Up close photo of a pair of topy soles, one attached to a leather sole and one not. With a crockett & Jones cavendish loafer

What Is A Topy Sole?

You may have heard the term topy before and weren't sure what it meant. While the footwear community seems to be divided on their use, we'll give you all the info you need to decide for yourself. It is your shoe after all.


We think they have their use. At the end of this article you'll be able to decide for yourself. We'll also give you some alternatives if you don't want to use one.



What Exactly Is A Topy?


A topy sole is a rubber sole protector that's applied to the bottom of leather soled shoes. It is generally a half sole, meaning that it doesn't run the full length of the sole. Usually from the tip of the leather soles to about where you arch is on your foot. They rarely go all the way to the heel.


You also don't see them for heels since you can replace your entire heel with rubber if you want.



Close up of rubber topy sole

A close up of a topy branded leather sole protector.


Sole protectors like this come in all different flavours. A good local cobbler (or any shoe repairers) will usually have a few options for customers to choose from. Any good repair shop can perform this service.


Protective soles like a topy are almost always made out of rubber. Topy soles are usually about the thickness of a credit card. Though some can be much more rugged and provide you heavy traction.


So ultimately a topy is layer of rubber applied to your shoes. It provides protection to your leather soles from the elements. More on this shortly.



What Kinds of Soles Are There?


A shoemaker, like Allen Edmonds for example, has a wide range of choice when it comes to what sole to finish their shoe with. A leather sole is a historically popular choice.


Some people mistake a leather sole for a wooden sole. Unless you're wearing clogs, that's not the case.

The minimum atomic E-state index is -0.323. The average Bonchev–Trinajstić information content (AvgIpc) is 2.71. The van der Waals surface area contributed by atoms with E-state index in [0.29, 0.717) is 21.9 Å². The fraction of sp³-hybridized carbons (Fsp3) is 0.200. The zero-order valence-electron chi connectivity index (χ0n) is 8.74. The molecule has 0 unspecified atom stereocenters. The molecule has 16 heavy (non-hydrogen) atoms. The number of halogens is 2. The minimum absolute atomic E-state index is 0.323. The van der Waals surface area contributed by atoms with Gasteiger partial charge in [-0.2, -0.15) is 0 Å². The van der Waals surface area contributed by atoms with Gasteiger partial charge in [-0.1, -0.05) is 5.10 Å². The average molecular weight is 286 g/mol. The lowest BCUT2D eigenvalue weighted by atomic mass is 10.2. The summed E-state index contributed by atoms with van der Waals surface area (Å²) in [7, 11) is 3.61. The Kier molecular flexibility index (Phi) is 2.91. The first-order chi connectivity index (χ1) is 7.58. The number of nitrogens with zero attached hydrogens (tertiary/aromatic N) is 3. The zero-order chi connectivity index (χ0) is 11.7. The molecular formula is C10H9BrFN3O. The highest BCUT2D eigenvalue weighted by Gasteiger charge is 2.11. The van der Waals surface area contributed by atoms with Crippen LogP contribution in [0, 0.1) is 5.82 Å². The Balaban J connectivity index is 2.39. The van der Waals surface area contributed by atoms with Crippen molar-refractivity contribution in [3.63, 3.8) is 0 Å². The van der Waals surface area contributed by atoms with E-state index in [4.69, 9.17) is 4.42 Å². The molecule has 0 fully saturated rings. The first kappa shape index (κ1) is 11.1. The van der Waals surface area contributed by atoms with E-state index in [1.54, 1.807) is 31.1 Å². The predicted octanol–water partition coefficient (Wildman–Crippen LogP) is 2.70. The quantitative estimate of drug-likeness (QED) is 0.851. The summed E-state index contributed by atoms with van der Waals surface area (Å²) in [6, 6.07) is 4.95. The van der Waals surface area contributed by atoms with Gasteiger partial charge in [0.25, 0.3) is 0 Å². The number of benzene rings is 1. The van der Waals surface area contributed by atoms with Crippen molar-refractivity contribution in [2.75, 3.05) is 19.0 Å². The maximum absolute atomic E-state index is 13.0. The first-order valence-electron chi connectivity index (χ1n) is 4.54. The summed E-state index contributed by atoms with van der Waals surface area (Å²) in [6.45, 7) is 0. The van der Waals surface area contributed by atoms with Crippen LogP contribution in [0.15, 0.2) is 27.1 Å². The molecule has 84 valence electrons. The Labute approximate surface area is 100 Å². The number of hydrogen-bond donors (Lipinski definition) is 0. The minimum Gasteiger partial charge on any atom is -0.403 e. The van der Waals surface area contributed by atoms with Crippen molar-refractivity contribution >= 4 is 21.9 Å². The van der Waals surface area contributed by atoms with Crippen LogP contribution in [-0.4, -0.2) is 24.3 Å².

A leather sole is made from layers of thick leather processed and pressed into a sheet. They become extremely hard and durable. They are still flexible and are likely the most attractive sole for dress shoes. Sometimes a shoemaker will paint leather soles to give them a certain look.


J. Redenbach, also known as JR, leather soles are considered some of the best leather soles on the market. These German soles are often seen on quality footwear.



close up photo of a leather sole on a pair of zonkey boot black leather oxford dress shoes

A close up of a high quality leather sole with a little bit of wear. You can see how they can get gnarly fairly quickly. These by Zonkey Boot.


Leather soles, while attractive, have draw backs. They are a nightmare to walk with on slippery surface. Hardwood, marble, or carpet will have you feeling like you're on a sheet of ice. Especially if they are new soles.


They are also worn down quicker in bad weather conditions. Water, salt, or snow can break down a pair of leather soles fast.


Leather shoes would always have leather soles until recently because leather was all we had!


Since shoe material technology has advanced we now a wide range of options. This usually means some type of rubber bottom. Rubber soles provide better durability and grip. Since we are wearing more casual shoes than ever we don't always need a sleek leather sole.


A Dainite sole, is increasingly popular. Of British origin, they are hard rubber sole and act and look a bit like leather soles. They have more grip and traction too, and provide better protection from water. Common on boots or a shoe made for more rugged wear.



Close up of a pair of Crockett & Jones pembroke blucher turned over to showcase dainite style sole

While not branded "Dainite" this is what one looks like. On a pair of Crockett & Jones Pembrokes. A rugger sole for a rugged shoe.


A crepe sole is made from natural crepe rubber. It provides the most comfort out of our list. Also popular for boots. It is chunky and will wear poorly in wet conditions though.